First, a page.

i just had a tech discussion about lighting in horror games, i complained that standard lighting equations are not good in dark places, and proposed a negative light, or anti light, that can have ‘anti colours’.
I see this useful in general - subtractive lighting can be used in dark scenes, but it is also useful for stained glass projections.
If you want really good results , forget dynamic lights. You need extra calculations , GI , contrast and desaturation shader to have a real horror atmosphere.To have tolerable results with dynamic lights you should first rewrite Lighting.hlsl (glsl) shader to have inverse square attenuation. BTW this is what i’m working on right now : (You can see the high contrast , specular highlights , baked GI , AO , which is impossible to do with simple dynamic lights)
@Dave82 Looks good. I always wondered how to handle dark scenes.
Instead of GI and baked lighting, we can turn up the ambient lighting, and use negative lights to darken the scene, we get dynamic light and shadow, best of both worlds - just an idea at this stage, but not a huge thing to make happen
Too much work and won’t be nearly as good as baked lightmaps. Not to mention to simulate real GI with this solution you’ll need 30-40 lightsources in a scene.That scene will run 2 fps on android.
What we need is voxel cone tracing or something like this :
That looks quite noisy through the codec.
I respect your opinion, and will consider your words, but I am still leaning towards an experiment in subtractive lighting. I agree that baked GI looks great, but it tends not to mix well with dynamic lights. I’m feeling torn, as the trade-off is not all bad, I just don’t like the bloom when we add dynamic lighting to a baked lit scene, and feel that negative lighting might offer an alternative to conventional lighting that has currently been overlooked. It could be as simple as adding a SIGN to our lights, telling the math in the shader to add or subtract based on the sign of the brightness.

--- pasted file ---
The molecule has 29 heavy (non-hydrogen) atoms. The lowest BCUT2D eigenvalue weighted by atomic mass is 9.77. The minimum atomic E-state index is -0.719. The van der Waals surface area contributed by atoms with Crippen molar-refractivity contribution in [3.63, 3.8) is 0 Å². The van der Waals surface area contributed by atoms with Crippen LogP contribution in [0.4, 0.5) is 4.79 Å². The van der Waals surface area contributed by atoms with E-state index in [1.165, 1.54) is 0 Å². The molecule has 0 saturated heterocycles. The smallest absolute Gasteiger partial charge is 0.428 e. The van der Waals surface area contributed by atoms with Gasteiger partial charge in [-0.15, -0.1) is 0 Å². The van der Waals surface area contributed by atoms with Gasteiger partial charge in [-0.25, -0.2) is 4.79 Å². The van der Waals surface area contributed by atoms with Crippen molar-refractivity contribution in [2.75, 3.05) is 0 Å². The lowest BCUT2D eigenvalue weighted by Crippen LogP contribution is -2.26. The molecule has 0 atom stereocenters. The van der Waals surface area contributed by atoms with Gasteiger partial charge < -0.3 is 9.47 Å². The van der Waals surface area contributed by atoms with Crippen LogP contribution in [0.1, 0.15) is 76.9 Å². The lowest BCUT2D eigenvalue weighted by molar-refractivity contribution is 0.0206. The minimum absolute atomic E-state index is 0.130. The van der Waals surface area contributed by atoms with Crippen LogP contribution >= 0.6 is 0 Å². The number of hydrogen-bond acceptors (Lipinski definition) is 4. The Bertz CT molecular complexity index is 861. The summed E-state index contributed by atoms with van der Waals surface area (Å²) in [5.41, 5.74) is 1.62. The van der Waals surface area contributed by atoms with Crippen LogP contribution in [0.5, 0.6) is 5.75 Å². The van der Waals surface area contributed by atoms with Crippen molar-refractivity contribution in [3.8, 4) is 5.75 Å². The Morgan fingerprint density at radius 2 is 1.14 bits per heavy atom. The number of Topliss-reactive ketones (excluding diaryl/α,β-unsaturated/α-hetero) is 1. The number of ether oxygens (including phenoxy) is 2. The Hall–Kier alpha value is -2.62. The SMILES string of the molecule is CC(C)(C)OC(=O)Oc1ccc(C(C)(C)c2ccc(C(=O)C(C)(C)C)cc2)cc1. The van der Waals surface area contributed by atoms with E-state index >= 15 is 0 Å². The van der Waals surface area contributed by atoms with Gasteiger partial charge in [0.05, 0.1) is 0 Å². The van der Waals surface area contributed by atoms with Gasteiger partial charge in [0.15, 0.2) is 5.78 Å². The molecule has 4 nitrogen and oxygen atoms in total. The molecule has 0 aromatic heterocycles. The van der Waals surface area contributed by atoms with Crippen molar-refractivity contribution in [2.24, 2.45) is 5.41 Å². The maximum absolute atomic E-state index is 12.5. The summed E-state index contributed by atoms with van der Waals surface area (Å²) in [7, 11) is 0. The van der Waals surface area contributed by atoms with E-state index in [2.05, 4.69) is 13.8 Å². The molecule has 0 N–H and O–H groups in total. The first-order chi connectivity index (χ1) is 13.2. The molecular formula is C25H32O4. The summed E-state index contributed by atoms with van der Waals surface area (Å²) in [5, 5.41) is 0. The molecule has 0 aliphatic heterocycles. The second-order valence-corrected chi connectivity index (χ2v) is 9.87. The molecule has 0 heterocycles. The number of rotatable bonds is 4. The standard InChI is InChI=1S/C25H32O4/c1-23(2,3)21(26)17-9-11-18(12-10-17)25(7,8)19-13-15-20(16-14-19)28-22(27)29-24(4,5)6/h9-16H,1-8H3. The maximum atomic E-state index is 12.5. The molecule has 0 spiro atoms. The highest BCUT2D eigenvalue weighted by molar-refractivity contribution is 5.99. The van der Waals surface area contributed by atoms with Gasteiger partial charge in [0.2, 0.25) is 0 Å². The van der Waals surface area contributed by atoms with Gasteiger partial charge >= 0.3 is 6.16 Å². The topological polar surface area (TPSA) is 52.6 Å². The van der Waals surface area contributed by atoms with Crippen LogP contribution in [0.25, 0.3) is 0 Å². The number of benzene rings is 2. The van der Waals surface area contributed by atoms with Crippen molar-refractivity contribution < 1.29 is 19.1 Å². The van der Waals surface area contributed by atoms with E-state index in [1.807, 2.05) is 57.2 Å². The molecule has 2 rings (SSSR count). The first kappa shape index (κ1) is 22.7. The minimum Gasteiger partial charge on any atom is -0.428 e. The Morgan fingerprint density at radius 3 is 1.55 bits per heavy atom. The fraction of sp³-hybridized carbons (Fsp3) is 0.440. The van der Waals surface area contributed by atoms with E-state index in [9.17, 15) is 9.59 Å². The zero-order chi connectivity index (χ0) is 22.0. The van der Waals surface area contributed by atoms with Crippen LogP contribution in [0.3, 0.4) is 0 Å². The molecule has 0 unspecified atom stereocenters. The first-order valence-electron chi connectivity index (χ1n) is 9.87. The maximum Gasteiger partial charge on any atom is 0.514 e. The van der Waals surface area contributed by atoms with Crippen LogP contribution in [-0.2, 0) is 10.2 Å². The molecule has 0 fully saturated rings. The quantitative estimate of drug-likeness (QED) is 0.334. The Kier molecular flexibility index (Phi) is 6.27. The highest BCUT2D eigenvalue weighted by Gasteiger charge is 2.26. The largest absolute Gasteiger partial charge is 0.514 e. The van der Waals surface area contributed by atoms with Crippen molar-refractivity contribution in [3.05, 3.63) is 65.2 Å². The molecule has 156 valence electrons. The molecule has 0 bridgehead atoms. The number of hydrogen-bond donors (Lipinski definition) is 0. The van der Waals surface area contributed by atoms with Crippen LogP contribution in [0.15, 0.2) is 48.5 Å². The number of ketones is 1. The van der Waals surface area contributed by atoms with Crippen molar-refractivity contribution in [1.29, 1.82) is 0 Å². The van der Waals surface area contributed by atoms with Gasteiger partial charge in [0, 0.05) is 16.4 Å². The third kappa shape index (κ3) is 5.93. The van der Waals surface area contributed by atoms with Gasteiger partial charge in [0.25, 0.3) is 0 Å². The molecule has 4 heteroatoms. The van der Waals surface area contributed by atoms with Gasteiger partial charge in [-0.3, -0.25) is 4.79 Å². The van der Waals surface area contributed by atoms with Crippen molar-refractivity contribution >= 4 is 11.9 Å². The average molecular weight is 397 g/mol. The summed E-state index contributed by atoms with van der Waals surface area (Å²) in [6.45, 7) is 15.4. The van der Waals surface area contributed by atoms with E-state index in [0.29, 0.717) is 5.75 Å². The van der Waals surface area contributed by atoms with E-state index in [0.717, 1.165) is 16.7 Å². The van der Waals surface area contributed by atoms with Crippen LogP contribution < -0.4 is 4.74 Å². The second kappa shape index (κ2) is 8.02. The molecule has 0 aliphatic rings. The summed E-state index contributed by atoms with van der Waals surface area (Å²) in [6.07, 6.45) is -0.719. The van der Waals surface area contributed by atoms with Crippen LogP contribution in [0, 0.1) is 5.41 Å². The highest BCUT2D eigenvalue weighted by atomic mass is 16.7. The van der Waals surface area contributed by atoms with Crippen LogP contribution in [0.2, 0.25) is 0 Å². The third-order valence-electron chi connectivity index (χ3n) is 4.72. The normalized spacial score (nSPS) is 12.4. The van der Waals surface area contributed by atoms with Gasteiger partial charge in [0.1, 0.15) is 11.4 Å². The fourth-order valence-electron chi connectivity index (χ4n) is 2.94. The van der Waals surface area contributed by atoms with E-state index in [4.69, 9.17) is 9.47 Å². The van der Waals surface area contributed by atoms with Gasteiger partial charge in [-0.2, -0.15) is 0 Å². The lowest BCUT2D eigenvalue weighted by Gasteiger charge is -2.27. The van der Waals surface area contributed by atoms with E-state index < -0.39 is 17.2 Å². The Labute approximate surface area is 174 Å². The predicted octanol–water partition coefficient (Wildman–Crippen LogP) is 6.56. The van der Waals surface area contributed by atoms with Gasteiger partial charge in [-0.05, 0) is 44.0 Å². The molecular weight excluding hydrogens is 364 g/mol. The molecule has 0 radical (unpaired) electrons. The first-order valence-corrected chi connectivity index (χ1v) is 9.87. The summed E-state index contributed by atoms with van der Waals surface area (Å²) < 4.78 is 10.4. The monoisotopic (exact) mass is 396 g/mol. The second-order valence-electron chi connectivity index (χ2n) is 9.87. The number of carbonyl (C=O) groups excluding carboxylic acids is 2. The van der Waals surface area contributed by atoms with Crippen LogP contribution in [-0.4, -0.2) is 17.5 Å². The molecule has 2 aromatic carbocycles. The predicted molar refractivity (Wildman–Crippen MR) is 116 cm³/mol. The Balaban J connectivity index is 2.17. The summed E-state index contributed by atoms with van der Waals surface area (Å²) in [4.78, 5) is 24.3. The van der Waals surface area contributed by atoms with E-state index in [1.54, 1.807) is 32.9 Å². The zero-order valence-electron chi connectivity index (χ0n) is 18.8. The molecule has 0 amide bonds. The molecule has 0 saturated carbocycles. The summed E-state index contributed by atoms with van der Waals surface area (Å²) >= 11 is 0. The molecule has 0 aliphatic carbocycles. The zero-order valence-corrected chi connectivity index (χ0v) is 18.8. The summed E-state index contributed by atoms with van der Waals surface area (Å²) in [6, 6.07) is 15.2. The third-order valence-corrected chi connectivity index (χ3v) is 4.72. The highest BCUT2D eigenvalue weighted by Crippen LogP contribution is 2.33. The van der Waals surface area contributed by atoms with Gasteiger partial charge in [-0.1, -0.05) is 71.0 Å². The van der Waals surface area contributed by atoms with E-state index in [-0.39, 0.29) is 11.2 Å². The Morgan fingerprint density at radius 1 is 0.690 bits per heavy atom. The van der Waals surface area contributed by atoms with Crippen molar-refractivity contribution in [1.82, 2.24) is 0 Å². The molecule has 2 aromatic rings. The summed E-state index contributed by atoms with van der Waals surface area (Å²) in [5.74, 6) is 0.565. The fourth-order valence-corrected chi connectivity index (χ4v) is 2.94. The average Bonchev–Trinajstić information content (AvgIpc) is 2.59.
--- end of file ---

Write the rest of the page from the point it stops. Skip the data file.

Yeah its a horrid codec, but I can see beyond the noise.
I forgot to mention that regular lights could work in the same environment as dark lights, so we don’t need a crapload of lights, we just need to place them and weight them carefully.
I remember using this method back in 2006-2008 working on fps levels to simulate global illumination and bake lightmaps.
What I meant was the codec is so horrid it hides the SSAO grain, which is most visible around ~35s.
at 35s, the camera is behind a wall, outside of the lit area, so its pretty understandable, we’re just getting ambient light there, no other lighting, direct or indirect
It would have helped if that wall had a hole in it, since I assume its in the same ambient zone.
We’d be able to see light pouring into that area, and be able to judge the lighting more fairly.
I meant the moment the camera goes back into the light. For about one or two seconds there’s a heavy grain which seems familiar from Blender’s Cycles when rendering with a low amount of samples.
And when he moves the light left/right you can see the light calculation is not instant ! There is some sort of interpolation between the current frame and the previous. It seems that he uses a technique of distributing the GPU intensive calculation into frames so he can have very high quality result on acceptable speed.
Today I was informed that signed light intensity is perfectly ok - the dark lighting experiment is on, I just need to finish up my current work on animation blending first.
Conceptually, it means that ambient lighting should be raised from (20 percent?) to 50 percent, and we use both positive and negative lights in our scenes.